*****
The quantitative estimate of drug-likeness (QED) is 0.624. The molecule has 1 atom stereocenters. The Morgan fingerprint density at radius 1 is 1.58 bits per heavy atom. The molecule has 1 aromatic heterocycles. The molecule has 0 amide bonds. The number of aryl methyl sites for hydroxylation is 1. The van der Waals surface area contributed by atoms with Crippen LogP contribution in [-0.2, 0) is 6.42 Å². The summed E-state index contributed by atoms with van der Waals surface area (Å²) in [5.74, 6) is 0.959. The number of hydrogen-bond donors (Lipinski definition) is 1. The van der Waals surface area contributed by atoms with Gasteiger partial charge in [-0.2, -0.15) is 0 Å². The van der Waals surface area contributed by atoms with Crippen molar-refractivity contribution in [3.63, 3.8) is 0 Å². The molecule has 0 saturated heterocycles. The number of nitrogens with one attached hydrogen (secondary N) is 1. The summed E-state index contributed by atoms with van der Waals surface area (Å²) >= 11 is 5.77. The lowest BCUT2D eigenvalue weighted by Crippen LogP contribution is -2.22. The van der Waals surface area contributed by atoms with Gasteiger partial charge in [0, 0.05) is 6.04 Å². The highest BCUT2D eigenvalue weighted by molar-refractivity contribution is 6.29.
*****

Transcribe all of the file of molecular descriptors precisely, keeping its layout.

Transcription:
The quantitative estimate of drug-likeness (QED) is 0.624. The molecule has 1 atom stereocenters. The Morgan fingerprint density at radius 1 is 1.58 bits per heavy atom. The molecule has 1 aromatic heterocycles. The molecule has 0 amide bonds. The number of aryl methyl sites for hydroxylation is 1. The van der Waals surface area contributed by atoms with Crippen LogP contribution in [-0.2, 0) is 6.42 Å². The summed E-state index contributed by atoms with van der Waals surface area (Å²) in [5.74, 6) is 0.959. The number of hydrogen-bond donors (Lipinski definition) is 1. The van der Waals surface area contributed by atoms with Gasteiger partial charge in [-0.2, -0.15) is 0 Å². The van der Waals surface area contributed by atoms with Crippen molar-refractivity contribution in [3.63, 3.8) is 0 Å². The molecule has 0 saturated heterocycles. The number of nitrogens with one attached hydrogen (secondary N) is 1. The summed E-state index contributed by atoms with van der Waals surface area (Å²) >= 11 is 5.77. The lowest BCUT2D eigenvalue weighted by Crippen LogP contribution is -2.22. The van der Waals surface area contributed by atoms with Gasteiger partial charge in [0, 0.05) is 6.04 Å². The highest BCUT2D eigenvalue weighted by molar-refractivity contribution is 6.29.